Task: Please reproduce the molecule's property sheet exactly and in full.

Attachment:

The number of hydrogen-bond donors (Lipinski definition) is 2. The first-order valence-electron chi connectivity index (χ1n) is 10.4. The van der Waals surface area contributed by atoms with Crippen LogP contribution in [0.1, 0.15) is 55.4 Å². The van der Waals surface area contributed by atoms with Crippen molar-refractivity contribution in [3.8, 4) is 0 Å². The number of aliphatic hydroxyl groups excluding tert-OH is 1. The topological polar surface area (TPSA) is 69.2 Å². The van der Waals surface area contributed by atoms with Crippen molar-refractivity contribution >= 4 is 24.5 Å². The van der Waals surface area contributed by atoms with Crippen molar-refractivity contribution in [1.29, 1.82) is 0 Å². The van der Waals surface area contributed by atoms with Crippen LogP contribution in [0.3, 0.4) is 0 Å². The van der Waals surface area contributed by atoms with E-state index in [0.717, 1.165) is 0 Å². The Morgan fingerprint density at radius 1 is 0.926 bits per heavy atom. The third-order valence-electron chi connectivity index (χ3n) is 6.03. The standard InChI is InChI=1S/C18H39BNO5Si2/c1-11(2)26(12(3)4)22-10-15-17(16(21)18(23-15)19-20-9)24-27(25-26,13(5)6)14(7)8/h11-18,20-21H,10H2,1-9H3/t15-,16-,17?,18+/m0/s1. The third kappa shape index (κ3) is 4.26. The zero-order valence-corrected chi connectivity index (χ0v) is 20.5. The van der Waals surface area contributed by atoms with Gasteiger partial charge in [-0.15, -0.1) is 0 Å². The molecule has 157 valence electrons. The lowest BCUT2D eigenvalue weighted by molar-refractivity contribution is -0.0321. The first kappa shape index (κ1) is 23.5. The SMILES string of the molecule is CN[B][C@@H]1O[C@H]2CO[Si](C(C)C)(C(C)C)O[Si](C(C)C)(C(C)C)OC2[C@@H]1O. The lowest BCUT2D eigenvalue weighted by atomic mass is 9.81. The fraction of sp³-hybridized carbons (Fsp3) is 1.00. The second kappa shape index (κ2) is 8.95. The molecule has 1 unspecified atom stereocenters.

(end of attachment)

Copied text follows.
The number of hydrogen-bond donors (Lipinski definition) is 2. The first-order valence-electron chi connectivity index (χ1n) is 10.4. The van der Waals surface area contributed by atoms with Crippen LogP contribution in [0.1, 0.15) is 55.4 Å². The van der Waals surface area contributed by atoms with Crippen molar-refractivity contribution in [3.8, 4) is 0 Å². The number of aliphatic hydroxyl groups excluding tert-OH is 1. The topological polar surface area (TPSA) is 69.2 Å². The van der Waals surface area contributed by atoms with Crippen molar-refractivity contribution >= 4 is 24.5 Å². The van der Waals surface area contributed by atoms with Crippen molar-refractivity contribution in [1.29, 1.82) is 0 Å². The van der Waals surface area contributed by atoms with Crippen LogP contribution in [0.3, 0.4) is 0 Å². The van der Waals surface area contributed by atoms with E-state index in [0.717, 1.165) is 0 Å². The Morgan fingerprint density at radius 1 is 0.926 bits per heavy atom. The third-order valence-electron chi connectivity index (χ3n) is 6.03. The standard InChI is InChI=1S/C18H39BNO5Si2/c1-11(2)26(12(3)4)22-10-15-17(16(21)18(23-15)19-20-9)24-27(25-26,13(5)6)14(7)8/h11-18,20-21H,10H2,1-9H3/t15-,16-,17?,18+/m0/s1. The third kappa shape index (κ3) is 4.26. The zero-order valence-corrected chi connectivity index (χ0v) is 20.5. The van der Waals surface area contributed by atoms with Gasteiger partial charge in [-0.15, -0.1) is 0 Å². The molecule has 157 valence electrons. The lowest BCUT2D eigenvalue weighted by molar-refractivity contribution is -0.0321. The first kappa shape index (κ1) is 23.5. The SMILES string of the molecule is CN[B][C@@H]1O[C@H]2CO[Si](C(C)C)(C(C)C)O[Si](C(C)C)(C(C)C)OC2[C@@H]1O. The lowest BCUT2D eigenvalue weighted by atomic mass is 9.81. The fraction of sp³-hybridized carbons (Fsp3) is 1.00. The second kappa shape index (κ2) is 8.95. The molecule has 1 unspecified atom stereocenters.